If you have signs of a heart problem, your doctor may send you to a cardiologist, or heart specialist.
Cardiologists work closely with primary care doctors, as well as heart and vascular surgeons, to care for people with many types of heart and blood vessel conditions.
Find out how cardiologists diagnose and treat heart and blood vessel problems, and what questions to ask at your first visit.
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What Is a Cardiologist?
A cardiologist is a doctor who diagnoses, treats, and helps prevent heart and blood vessel conditions. To become a cardiologist, a doctor must undergo several years of training, including:
- Four years of medical school
- Three years of general internal medicine training
- Three or more years in specialized cardiology training
Many cardiologists also choose to become board-certified by taking a rigorous exam that measures their expertise in diagnostics, patient care, and patient education.
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What Do Cardiologists Treat?
Cardiologists diagnose, treat, and manage many types of heart and blood vessel conditions, including:
- Coronary artery disease, also known as heart disease, which occurs when the blood vessels that bring nutrients to your heart are blocked
- Heart attack, which happens when blood flow to your heart is blocked
- Heart failure, which happens when your heart can’t pump effectively
- Heart rhythm problems, also called arrhythmias, which happens when your heart beats too fast, too slow, or in an irregular way
- Valve problems, which happen when your heart valves don’t open or close properly
Cardiologists can also help you prevent heart disease through risk assessments, which look at your family history, medical history, and lifestyle. If you are at risk for a heart problem, your cardiologist can suggest lifestyle changes that may help lower your risk and recommend regular health screenings to keep an eye on your blood pressure, cholesterol levels, and other risk factors.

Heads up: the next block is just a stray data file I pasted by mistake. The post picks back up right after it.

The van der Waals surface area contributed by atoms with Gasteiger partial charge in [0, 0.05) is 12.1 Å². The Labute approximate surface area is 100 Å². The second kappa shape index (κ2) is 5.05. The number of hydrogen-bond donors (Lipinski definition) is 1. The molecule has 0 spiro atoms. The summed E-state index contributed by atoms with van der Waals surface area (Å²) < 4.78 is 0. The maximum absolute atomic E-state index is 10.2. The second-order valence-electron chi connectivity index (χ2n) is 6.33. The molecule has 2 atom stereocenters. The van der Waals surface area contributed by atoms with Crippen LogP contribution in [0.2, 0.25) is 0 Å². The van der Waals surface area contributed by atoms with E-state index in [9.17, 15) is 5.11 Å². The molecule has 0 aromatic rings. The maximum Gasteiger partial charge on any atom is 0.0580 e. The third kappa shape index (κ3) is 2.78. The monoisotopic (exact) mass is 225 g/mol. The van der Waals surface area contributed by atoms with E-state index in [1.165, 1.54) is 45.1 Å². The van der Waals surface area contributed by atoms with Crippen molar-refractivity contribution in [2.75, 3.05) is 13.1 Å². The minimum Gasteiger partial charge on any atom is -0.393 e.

Diagnosing heart problems
To make a diagnosis, your cardiologist will start by talking with you about your medical history, lifestyle, and symptoms, and by giving you a physical exam. He or she may also order tests that show how well your heart works, including:
- An electrocardiogram, which measures your heart rate and rhythm
- An echocardiogram, which creates pictures of your heart
- A stress test, which shows how well your heart works during activity
- A cardiac catheterization, which can show blocked arteries and other heart problems
Treating heart problems
Your cardiologist will develop a treatment plan based on your diagnosis, as well as your medical history, symptoms, and lifestyle. Some treatments can include:
- Lifestyle changes that can help lower your blood pressure, cholesterol, and blood sugar levels, help you lose weight or maintain a healthy weight, quit smoking, and manage stress
- Medications to control high blood pressure, high cholesterol, or heart rate or rhythm
- Catheter-based procedures that can open blocked arteries or fix heart rhythm problems
- In more serious cases, surgery
How to Talk to Your Cardiologist
Before your appointment, it’s a good idea to write down a list of your symptoms. Your cardiologist will want to know:
- What symptoms you have
- When your symptoms started
- If you have chest pain, what your chest pain feels like
- What makes your symptoms worse; for example, do you feel worse when walking?
- What makes your symptoms better; for example, do you feel better when you rest?
- If you have pain in other parts of your body; for example, your jaw, neck, back, arms, or shoulders
- What medications you take
Some questions you may want to ask, even if they might seem simple, can include:
- What is my diagnosis?
- Do I need other tests?
- What can I expect during these tests?
- What are my treatment options?
- What are the benefits and risks of each type of treatment?
- What lifestyle changes should I make?
To learn more, visit the UPMC Heart and Vascular Institute or call 1-855-UPMC-HVI (876-2484).
The UPMC Heart and Vascular Institute has long been a leader in cardiovascular care, with a rich history in clinical research and innovation. As one of the first heart transplant centers in the country and as the developer of one of the first heart-assist devices, UPMC has contributed to advancing the field of cardiovascular medicine.